Cover photo for Esther Margonis's Obituary
1924 Esther 2021

Esther Margonis

April 7, 1924 — May 20, 2021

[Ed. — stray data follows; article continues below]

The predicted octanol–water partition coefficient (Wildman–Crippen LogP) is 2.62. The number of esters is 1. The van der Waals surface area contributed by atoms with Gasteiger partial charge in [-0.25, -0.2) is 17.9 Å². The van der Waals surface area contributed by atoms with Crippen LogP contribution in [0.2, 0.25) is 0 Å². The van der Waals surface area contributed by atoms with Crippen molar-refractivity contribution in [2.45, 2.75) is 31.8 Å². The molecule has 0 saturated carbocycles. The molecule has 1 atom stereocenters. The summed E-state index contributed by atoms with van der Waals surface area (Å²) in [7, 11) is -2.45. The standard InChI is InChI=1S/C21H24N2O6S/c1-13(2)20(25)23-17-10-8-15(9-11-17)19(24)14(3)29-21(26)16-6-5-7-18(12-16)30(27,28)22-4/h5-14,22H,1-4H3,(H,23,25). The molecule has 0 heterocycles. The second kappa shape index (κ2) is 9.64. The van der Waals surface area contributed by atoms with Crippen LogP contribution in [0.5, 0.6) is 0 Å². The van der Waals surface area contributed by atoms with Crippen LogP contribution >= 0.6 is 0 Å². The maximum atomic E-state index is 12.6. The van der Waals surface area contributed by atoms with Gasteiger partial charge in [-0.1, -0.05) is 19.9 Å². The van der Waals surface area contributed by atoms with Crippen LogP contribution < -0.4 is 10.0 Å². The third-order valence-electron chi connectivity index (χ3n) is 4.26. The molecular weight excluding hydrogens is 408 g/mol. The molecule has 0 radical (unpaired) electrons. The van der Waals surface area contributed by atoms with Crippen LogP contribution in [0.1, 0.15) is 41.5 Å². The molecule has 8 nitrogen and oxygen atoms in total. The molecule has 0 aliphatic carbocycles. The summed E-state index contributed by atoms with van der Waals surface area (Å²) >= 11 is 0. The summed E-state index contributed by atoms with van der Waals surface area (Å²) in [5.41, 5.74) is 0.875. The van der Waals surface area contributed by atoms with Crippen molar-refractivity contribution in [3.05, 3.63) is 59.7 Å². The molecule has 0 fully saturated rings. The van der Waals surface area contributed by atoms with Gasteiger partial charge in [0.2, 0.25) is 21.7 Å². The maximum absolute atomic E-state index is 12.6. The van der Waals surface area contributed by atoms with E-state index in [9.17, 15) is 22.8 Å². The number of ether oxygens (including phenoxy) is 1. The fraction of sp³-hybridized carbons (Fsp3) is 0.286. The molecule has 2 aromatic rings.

Esther was born on April 7, 1924 in Wilmar (Now called either Rosemead or San Gabriel), California into the family of Buford and Mary Barrick (Butler) and their first-born daughter, Aloha.  Buford and Mary were both from Colorado farm/ranch families, but travelled across the western United States working as itinerant agriculture workers for several years.  Buford’s dream was to start his own family farm, and he and Mary eventually made that a reality by purchasing acreage in what is now called Parachute, CO, but at that time went by Grand Valley.  Esther and Aloha grew up in this small, mountain community and graduated from the one-room schoolhouse some distance from their home.  Esther’s family loved to hear her stories about school - riding a horse there with her sister, fighting off rattlesnakes along the way, and of freezing - first front and then back - while huddled close to the sole heat source in the schoolhouse – a fireplace.  Esther and Aloha fully participated in the many home and farming chores which provided them with a strong work ethic and an impressive set of skills.